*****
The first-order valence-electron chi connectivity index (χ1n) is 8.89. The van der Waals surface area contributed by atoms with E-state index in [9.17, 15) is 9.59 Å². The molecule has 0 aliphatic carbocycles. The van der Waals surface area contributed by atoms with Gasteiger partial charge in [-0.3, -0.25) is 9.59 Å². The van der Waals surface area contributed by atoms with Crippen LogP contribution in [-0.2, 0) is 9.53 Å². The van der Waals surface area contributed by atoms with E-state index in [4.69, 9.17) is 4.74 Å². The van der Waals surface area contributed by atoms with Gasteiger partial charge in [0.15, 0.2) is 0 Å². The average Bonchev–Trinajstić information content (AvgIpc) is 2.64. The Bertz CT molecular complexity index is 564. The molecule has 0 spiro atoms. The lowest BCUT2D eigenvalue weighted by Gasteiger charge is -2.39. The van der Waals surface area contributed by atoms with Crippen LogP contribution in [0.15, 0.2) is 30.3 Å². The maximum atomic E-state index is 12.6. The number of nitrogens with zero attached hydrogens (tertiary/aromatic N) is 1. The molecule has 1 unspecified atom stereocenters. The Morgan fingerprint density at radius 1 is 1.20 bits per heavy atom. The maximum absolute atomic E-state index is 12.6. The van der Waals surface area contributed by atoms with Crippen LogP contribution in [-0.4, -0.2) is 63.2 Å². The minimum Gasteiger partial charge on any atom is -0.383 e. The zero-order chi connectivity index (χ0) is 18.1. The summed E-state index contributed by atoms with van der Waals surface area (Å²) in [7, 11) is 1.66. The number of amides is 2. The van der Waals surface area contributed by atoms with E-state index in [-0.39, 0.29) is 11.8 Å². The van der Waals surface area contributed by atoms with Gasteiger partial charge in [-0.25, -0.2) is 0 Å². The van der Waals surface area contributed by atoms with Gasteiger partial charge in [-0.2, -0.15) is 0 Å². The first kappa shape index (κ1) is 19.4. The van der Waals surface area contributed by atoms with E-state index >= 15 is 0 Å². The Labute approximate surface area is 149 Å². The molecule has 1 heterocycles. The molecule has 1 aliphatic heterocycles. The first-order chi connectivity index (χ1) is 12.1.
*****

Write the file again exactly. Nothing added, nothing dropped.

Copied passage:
The first-order valence-electron chi connectivity index (χ1n) is 8.89. The van der Waals surface area contributed by atoms with E-state index in [9.17, 15) is 9.59 Å². The molecule has 0 aliphatic carbocycles. The van der Waals surface area contributed by atoms with Gasteiger partial charge in [-0.3, -0.25) is 9.59 Å². The van der Waals surface area contributed by atoms with Crippen LogP contribution in [-0.2, 0) is 9.53 Å². The van der Waals surface area contributed by atoms with E-state index in [4.69, 9.17) is 4.74 Å². The van der Waals surface area contributed by atoms with Gasteiger partial charge in [0.15, 0.2) is 0 Å². The average Bonchev–Trinajstić information content (AvgIpc) is 2.64. The Bertz CT molecular complexity index is 564. The molecule has 0 spiro atoms. The lowest BCUT2D eigenvalue weighted by Gasteiger charge is -2.39. The van der Waals surface area contributed by atoms with Crippen LogP contribution in [0.15, 0.2) is 30.3 Å². The maximum atomic E-state index is 12.6. The number of nitrogens with zero attached hydrogens (tertiary/aromatic N) is 1. The molecule has 1 unspecified atom stereocenters. The Morgan fingerprint density at radius 1 is 1.20 bits per heavy atom. The maximum absolute atomic E-state index is 12.6. The van der Waals surface area contributed by atoms with Crippen LogP contribution in [-0.4, -0.2) is 63.2 Å². The minimum Gasteiger partial charge on any atom is -0.383 e. The zero-order chi connectivity index (χ0) is 18.1. The summed E-state index contributed by atoms with van der Waals surface area (Å²) in [7, 11) is 1.66. The number of amides is 2. The van der Waals surface area contributed by atoms with E-state index in [-0.39, 0.29) is 11.8 Å². The van der Waals surface area contributed by atoms with Gasteiger partial charge in [-0.25, -0.2) is 0 Å². The van der Waals surface area contributed by atoms with Gasteiger partial charge in [-0.2, -0.15) is 0 Å². The first kappa shape index (κ1) is 19.4. The van der Waals surface area contributed by atoms with E-state index >= 15 is 0 Å². The Labute approximate surface area is 149 Å². The molecule has 1 heterocycles. The molecule has 1 aliphatic heterocycles. The first-order chi connectivity index (χ1) is 12.1.